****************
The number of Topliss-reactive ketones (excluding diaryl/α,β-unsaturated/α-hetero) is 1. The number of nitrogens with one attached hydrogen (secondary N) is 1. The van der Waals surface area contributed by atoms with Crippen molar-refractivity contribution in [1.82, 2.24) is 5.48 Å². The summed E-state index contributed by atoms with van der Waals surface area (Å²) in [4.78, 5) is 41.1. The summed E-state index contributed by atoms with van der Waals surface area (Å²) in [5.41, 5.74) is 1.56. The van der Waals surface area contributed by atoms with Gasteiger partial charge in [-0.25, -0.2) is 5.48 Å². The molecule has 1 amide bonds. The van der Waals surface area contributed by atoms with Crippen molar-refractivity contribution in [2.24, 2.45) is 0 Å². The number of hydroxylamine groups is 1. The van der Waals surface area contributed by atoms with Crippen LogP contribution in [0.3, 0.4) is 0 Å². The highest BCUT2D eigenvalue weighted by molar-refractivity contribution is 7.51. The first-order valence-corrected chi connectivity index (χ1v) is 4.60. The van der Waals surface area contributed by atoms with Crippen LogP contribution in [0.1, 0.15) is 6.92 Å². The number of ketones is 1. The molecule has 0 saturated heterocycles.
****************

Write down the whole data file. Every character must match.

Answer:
The number of Topliss-reactive ketones (excluding diaryl/α,β-unsaturated/α-hetero) is 1. The number of nitrogens with one attached hydrogen (secondary N) is 1. The van der Waals surface area contributed by atoms with Crippen molar-refractivity contribution in [1.82, 2.24) is 5.48 Å². The summed E-state index contributed by atoms with van der Waals surface area (Å²) in [4.78, 5) is 41.1. The summed E-state index contributed by atoms with van der Waals surface area (Å²) in [5.41, 5.74) is 1.56. The van der Waals surface area contributed by atoms with Gasteiger partial charge in [-0.25, -0.2) is 5.48 Å². The molecule has 1 amide bonds. The van der Waals surface area contributed by atoms with Crippen molar-refractivity contribution in [2.24, 2.45) is 0 Å². The number of hydroxylamine groups is 1. The van der Waals surface area contributed by atoms with Crippen LogP contribution in [0.3, 0.4) is 0 Å². The highest BCUT2D eigenvalue weighted by molar-refractivity contribution is 7.51. The first-order valence-corrected chi connectivity index (χ1v) is 4.60. The van der Waals surface area contributed by atoms with Crippen LogP contribution in [0.1, 0.15) is 6.92 Å². The number of ketones is 1. The molecule has 0 saturated heterocycles.